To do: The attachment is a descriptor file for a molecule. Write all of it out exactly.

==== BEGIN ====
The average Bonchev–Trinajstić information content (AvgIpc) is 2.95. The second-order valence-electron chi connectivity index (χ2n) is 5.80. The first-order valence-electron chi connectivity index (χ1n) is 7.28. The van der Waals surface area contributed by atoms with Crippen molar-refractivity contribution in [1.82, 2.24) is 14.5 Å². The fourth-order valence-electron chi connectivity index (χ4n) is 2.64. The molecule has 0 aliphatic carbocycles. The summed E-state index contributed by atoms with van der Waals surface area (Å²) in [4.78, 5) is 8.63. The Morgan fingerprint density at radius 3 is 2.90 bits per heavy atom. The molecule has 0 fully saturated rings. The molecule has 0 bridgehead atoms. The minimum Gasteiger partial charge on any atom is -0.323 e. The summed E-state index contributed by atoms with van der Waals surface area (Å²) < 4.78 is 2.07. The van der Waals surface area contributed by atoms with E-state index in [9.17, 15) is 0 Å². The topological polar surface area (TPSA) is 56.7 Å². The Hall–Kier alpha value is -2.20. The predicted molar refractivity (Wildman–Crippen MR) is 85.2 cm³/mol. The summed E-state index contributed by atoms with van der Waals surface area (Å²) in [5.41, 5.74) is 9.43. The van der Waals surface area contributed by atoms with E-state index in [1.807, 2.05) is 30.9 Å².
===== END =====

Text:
The average Bonchev–Trinajstić information content (AvgIpc) is 2.95. The second-order valence-electron chi connectivity index (χ2n) is 5.80. The first-order valence-electron chi connectivity index (χ1n) is 7.28. The van der Waals surface area contributed by atoms with Crippen molar-refractivity contribution in [1.82, 2.24) is 14.5 Å². The fourth-order valence-electron chi connectivity index (χ4n) is 2.64. The molecule has 0 aliphatic carbocycles. The summed E-state index contributed by atoms with van der Waals surface area (Å²) in [4.78, 5) is 8.63. The Morgan fingerprint density at radius 3 is 2.90 bits per heavy atom. The molecule has 0 fully saturated rings. The molecule has 0 bridgehead atoms. The minimum Gasteiger partial charge on any atom is -0.323 e. The summed E-state index contributed by atoms with van der Waals surface area (Å²) < 4.78 is 2.07. The van der Waals surface area contributed by atoms with E-state index in [9.17, 15) is 0 Å². The topological polar surface area (TPSA) is 56.7 Å². The Hall–Kier alpha value is -2.20. The predicted molar refractivity (Wildman–Crippen MR) is 85.2 cm³/mol. The summed E-state index contributed by atoms with van der Waals surface area (Å²) in [5.41, 5.74) is 9.43. The van der Waals surface area contributed by atoms with E-state index in [1.807, 2.05) is 30.9 Å².